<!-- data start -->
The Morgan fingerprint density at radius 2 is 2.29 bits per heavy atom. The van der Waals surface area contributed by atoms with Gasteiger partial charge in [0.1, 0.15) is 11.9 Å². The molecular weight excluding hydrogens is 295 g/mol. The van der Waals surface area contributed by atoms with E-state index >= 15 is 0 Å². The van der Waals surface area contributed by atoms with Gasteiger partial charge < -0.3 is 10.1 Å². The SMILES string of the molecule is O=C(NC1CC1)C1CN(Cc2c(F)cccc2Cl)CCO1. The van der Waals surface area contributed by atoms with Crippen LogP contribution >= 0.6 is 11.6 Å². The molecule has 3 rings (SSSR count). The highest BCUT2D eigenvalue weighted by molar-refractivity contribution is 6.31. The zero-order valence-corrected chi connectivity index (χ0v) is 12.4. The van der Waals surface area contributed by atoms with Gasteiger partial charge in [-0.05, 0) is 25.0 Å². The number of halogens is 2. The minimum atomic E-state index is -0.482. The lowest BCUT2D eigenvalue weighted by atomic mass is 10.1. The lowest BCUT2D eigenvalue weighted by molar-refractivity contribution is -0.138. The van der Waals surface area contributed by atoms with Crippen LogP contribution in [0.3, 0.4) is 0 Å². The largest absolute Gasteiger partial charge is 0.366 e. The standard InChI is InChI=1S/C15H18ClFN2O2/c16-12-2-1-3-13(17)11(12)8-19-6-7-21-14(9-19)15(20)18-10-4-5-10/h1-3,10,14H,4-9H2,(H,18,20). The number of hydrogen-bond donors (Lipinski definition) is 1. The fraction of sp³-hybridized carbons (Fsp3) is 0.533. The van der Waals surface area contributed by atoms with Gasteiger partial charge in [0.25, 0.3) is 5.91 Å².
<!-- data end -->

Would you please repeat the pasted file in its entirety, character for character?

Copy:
The Morgan fingerprint density at radius 2 is 2.29 bits per heavy atom. The van der Waals surface area contributed by atoms with Gasteiger partial charge in [0.1, 0.15) is 11.9 Å². The molecular weight excluding hydrogens is 295 g/mol. The van der Waals surface area contributed by atoms with E-state index >= 15 is 0 Å². The van der Waals surface area contributed by atoms with Gasteiger partial charge < -0.3 is 10.1 Å². The SMILES string of the molecule is O=C(NC1CC1)C1CN(Cc2c(F)cccc2Cl)CCO1. The van der Waals surface area contributed by atoms with Crippen LogP contribution >= 0.6 is 11.6 Å². The molecule has 3 rings (SSSR count). The highest BCUT2D eigenvalue weighted by molar-refractivity contribution is 6.31. The zero-order valence-corrected chi connectivity index (χ0v) is 12.4. The van der Waals surface area contributed by atoms with Gasteiger partial charge in [-0.05, 0) is 25.0 Å². The number of halogens is 2. The minimum atomic E-state index is -0.482. The lowest BCUT2D eigenvalue weighted by atomic mass is 10.1. The lowest BCUT2D eigenvalue weighted by molar-refractivity contribution is -0.138. The van der Waals surface area contributed by atoms with Crippen LogP contribution in [0.3, 0.4) is 0 Å². The largest absolute Gasteiger partial charge is 0.366 e. The standard InChI is InChI=1S/C15H18ClFN2O2/c16-12-2-1-3-13(17)11(12)8-19-6-7-21-14(9-19)15(20)18-10-4-5-10/h1-3,10,14H,4-9H2,(H,18,20). The number of hydrogen-bond donors (Lipinski definition) is 1. The fraction of sp³-hybridized carbons (Fsp3) is 0.533. The van der Waals surface area contributed by atoms with Gasteiger partial charge in [0.25, 0.3) is 5.91 Å².